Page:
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The Flu Killed More Than 80,000 People Last Winter, The Highest Death Toll In At Least 40 Years

The flu season started early, with a large number of cases occurring around the holidays, and struck infants and the elderly particularly hard.

Last updated on September 26, 2018, at 9:53 p.m. ET

Posted on September 26, 2018, at 6:14 p.m. ET

Gregory Bull / AP

More than 80,000 people in the US died from the flu last winter during what was a particularly nasty influenza season, the federal government estimated. It was the highest number reported in at least 40 years.

A Centers for Disease Control and Prevention spokesperson confirmed the estimated death toll, first reported by the Associated Press, to BuzzFeed News Wednesday.

"It was a really tough flu year," Colin Bucks, an emergency medicine physician at Stanford Health Care, told BuzzFeed News. "It’s frustrating because it's preventable. It's stuff we prepare for every year."

Prior to last winter, the CDC estimates that since 2010, there have been between 140,000 and 710,000 flu-related hospitalizations and 12,000 to 56,000 flu-related deaths.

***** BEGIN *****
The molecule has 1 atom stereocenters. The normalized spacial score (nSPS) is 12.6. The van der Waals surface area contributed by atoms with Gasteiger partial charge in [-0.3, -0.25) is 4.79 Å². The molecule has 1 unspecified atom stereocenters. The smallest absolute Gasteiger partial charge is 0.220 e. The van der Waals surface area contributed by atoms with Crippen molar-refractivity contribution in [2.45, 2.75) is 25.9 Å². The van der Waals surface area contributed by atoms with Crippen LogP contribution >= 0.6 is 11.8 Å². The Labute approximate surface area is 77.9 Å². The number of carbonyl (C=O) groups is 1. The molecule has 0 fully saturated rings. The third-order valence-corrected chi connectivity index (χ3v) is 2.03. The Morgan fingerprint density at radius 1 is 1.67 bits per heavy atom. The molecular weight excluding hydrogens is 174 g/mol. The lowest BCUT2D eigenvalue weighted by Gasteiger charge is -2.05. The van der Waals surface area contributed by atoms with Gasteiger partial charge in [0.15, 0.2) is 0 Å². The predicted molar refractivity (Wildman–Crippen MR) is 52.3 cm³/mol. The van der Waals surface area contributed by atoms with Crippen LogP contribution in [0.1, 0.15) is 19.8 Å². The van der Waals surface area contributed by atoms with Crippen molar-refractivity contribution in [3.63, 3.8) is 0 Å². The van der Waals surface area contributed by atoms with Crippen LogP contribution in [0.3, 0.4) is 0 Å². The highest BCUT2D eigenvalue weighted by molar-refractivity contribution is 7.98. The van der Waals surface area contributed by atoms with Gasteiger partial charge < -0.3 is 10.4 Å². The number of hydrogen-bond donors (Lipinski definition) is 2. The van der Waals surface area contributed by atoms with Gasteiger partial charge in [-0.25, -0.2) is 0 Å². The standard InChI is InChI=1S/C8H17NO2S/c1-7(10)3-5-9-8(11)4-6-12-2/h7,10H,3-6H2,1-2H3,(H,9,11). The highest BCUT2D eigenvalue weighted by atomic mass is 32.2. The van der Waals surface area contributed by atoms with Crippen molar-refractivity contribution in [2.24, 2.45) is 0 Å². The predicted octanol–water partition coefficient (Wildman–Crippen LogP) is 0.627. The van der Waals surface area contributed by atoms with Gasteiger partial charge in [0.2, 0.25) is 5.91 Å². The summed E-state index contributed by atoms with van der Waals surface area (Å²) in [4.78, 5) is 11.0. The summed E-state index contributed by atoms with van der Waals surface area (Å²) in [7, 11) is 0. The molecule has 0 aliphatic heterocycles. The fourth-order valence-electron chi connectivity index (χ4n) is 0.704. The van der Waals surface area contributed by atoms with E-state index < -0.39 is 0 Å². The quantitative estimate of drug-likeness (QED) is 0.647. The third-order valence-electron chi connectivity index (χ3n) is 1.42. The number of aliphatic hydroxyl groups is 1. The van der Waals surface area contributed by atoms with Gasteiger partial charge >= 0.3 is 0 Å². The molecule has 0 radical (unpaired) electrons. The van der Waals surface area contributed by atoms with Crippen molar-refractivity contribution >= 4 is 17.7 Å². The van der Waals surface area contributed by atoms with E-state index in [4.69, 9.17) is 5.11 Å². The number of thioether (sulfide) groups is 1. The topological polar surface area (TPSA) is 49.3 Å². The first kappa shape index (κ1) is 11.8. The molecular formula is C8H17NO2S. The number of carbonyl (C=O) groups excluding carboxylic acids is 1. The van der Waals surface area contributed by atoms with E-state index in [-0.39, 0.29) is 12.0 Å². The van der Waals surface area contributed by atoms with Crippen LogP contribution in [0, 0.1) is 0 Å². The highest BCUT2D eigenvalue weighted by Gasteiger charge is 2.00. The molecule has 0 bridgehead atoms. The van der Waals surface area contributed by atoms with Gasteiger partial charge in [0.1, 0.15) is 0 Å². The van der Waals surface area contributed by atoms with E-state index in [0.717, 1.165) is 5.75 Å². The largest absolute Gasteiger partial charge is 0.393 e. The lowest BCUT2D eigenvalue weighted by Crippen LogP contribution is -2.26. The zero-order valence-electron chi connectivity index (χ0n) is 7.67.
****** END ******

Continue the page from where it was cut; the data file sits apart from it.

Last winter's flu season started early, with a large number of cases occurring around the holidays, and struck infants and the elderly particularly hard. Activity continued to increase throughout January and remained high through the end of March.

The outbreak included a mixture of three strains: H3N2, H1N1, and influenza B. The flu vaccine was not as effective against the H3N2 strain, the predominant strain, due to a genetic mismatch between the vaccine version of the virus and its wild form.

Bucks said there's always the potential for the virus to cause a higher than normal number of deaths and that the best way to prevent infection regardless is to get vaccinated regardless of how effective the vaccine is that year.

"Particularly if you're older, if you've got children, if you're pregnant, it's really important to get vaccinated," Bucks said. "If you start to get sick stay home."

A BuzzFeed News investigation, in partnership with the International Consortium of Investigative Journalists, based on thousands of documents the government didn't want you to see.